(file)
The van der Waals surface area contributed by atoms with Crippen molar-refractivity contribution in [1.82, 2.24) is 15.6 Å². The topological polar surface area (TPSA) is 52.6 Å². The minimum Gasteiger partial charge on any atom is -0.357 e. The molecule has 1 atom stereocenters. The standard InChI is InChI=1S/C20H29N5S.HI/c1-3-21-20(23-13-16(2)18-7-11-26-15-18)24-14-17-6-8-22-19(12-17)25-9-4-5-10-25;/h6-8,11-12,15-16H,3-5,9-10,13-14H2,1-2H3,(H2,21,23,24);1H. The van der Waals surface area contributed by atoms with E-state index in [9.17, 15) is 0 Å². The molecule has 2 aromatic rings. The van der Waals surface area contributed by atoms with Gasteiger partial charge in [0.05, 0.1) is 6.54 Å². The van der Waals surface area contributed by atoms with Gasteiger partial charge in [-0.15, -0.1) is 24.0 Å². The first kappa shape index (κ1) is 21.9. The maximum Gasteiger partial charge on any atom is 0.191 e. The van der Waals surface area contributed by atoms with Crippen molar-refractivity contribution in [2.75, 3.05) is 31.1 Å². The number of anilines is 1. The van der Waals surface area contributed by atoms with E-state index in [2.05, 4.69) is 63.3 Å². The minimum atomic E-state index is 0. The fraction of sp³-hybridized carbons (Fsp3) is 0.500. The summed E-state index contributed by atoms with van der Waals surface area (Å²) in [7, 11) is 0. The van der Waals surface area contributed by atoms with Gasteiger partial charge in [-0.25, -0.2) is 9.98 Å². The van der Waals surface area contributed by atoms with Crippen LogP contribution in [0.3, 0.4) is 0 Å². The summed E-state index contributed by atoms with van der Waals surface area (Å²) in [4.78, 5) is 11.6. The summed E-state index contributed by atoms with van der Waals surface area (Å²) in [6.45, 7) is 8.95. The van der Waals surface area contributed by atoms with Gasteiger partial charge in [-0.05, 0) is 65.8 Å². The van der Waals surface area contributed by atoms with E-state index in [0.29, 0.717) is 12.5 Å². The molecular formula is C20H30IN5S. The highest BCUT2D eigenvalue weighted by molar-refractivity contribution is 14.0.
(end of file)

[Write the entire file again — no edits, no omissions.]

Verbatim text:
The van der Waals surface area contributed by atoms with Crippen molar-refractivity contribution in [1.82, 2.24) is 15.6 Å². The topological polar surface area (TPSA) is 52.6 Å². The minimum Gasteiger partial charge on any atom is -0.357 e. The molecule has 1 atom stereocenters. The standard InChI is InChI=1S/C20H29N5S.HI/c1-3-21-20(23-13-16(2)18-7-11-26-15-18)24-14-17-6-8-22-19(12-17)25-9-4-5-10-25;/h6-8,11-12,15-16H,3-5,9-10,13-14H2,1-2H3,(H2,21,23,24);1H. The van der Waals surface area contributed by atoms with E-state index in [9.17, 15) is 0 Å². The molecule has 2 aromatic rings. The van der Waals surface area contributed by atoms with Gasteiger partial charge in [0.05, 0.1) is 6.54 Å². The van der Waals surface area contributed by atoms with Gasteiger partial charge in [-0.15, -0.1) is 24.0 Å². The first kappa shape index (κ1) is 21.9. The maximum Gasteiger partial charge on any atom is 0.191 e. The van der Waals surface area contributed by atoms with Crippen molar-refractivity contribution in [2.75, 3.05) is 31.1 Å². The number of anilines is 1. The van der Waals surface area contributed by atoms with E-state index in [2.05, 4.69) is 63.3 Å². The minimum atomic E-state index is 0. The fraction of sp³-hybridized carbons (Fsp3) is 0.500. The summed E-state index contributed by atoms with van der Waals surface area (Å²) in [7, 11) is 0. The van der Waals surface area contributed by atoms with Gasteiger partial charge in [-0.25, -0.2) is 9.98 Å². The van der Waals surface area contributed by atoms with Crippen LogP contribution in [0.3, 0.4) is 0 Å². The summed E-state index contributed by atoms with van der Waals surface area (Å²) in [4.78, 5) is 11.6. The summed E-state index contributed by atoms with van der Waals surface area (Å²) in [6.45, 7) is 8.95. The van der Waals surface area contributed by atoms with Gasteiger partial charge in [-0.05, 0) is 65.8 Å². The van der Waals surface area contributed by atoms with E-state index in [0.29, 0.717) is 12.5 Å². The molecular formula is C20H30IN5S. The highest BCUT2D eigenvalue weighted by molar-refractivity contribution is 14.0.